Non-Muslim visitors are welcomed but all visitors must be modestly dressed, women should cover their head, and shoes must be removed upon entry. Don’t forget to bring a few coins with you to tip the shoe keepers. The entrance doors are separated for men and women and women are not allowed in the main area of the mosque. They can, however, visit the mausoleum and view the main interior from the women’s prayer area behind a barrier.
Steingenberger Cecil Hotel
Dating from 1929, this is where the rich and famous hung out during the city’s heyday. It was built as the Cecil Hotel in 1929 by the French-Egyptian Jewish Metzger family as a romantic hotel, at Saad Zaghloul square where Cleopatra’s needles had been. The British Secret Service had a suite here for their operations during WWII until the revolution of 1952 and Winston Churchill visited and stayed here. Other luminaries were the author Somerset Maugham, and Al Capone.
The Alexandria National Museum
The Museum was opened in 2003 in a restored Italian palace that used to house the United States consulate. The collections tell the story of Alexandria and include jewels, weapons and coins. It is considered one of the best museums in Egypt.
Royal Jewelry Museum
Formerly the palace of the Egyptian royal family, the Royal Jewelry Museum has been renovated fairly recently. Stunningly decorated floors and ceilings dominate amidst incredible stained glass windows.
The Museum houses over 11,000 displays that include the collection of Prince Mohamed Ali Tawfik which includes 12 cups made out of bronze and gold, 2,753 precious stones and diamonds, and a money bag made out of gold and other precious stones.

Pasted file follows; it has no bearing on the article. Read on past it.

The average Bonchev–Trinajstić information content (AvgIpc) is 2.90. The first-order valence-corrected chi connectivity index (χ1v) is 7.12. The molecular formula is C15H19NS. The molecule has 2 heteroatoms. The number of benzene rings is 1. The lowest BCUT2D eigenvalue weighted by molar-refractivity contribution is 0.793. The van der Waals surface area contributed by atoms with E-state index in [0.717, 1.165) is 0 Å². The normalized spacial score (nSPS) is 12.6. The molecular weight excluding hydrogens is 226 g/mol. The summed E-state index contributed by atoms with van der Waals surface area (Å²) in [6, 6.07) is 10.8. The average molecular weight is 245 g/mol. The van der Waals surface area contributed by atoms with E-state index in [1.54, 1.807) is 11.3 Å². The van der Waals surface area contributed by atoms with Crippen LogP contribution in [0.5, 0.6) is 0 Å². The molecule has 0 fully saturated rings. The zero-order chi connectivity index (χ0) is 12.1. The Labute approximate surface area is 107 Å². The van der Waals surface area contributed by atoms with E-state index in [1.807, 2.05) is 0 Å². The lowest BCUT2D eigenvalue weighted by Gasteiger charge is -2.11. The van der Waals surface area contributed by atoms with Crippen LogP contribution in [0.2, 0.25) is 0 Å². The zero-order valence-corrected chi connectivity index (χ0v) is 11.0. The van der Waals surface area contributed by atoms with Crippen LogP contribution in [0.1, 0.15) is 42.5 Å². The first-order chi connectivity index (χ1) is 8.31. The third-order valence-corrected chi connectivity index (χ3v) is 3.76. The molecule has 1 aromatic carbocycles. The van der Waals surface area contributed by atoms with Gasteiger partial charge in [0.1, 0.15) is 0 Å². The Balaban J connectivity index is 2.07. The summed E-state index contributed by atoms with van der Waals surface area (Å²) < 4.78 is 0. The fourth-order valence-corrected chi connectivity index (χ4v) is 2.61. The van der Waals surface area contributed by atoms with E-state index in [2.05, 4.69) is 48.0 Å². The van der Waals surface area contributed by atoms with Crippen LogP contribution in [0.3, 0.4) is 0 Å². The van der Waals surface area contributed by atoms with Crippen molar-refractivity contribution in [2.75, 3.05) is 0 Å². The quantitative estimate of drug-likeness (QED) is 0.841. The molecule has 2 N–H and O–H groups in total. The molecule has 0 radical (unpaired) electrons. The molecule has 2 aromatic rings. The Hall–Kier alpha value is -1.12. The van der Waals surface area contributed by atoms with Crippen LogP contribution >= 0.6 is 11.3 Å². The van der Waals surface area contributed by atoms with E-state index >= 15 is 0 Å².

It also includes the Prince Mohamed Ali Tawfik Sultan solid gold pocket watch and several glass cups that are decorated with 977 lobes of diamonds.
Al-Haramlik Palace (Montazah Palace)
Al-Haramlik Palace which is also known as the Montazah Palace was built by King Fuad I in 1932 as a summer residence. After the revolution in 1952, it was also used as the home of the Egyptian presidents. The entrance is free for pedestrians but you need to pay up to £50EGP for a car pass.
A striking mix of Italian and Turkish design is set in 150 acres of gardens. The gardens are open to the public but the Palace is gated and guarded. The smaller but older Salamlek Palace is also located in the Montaza royal gardens and was used as a hunting lodge and resident for the companion of Khedive Abbas II.
The Salamlek Palace has since been converted into a luxury hotel and casino and is covered in marble with stunning stained glass windows.
Sometimes called the Love Garden the Montaza gardens include swaying palm trees and a stunning view over the Mediterranean Sea.
Dive the Underwater Ruins – East Harbour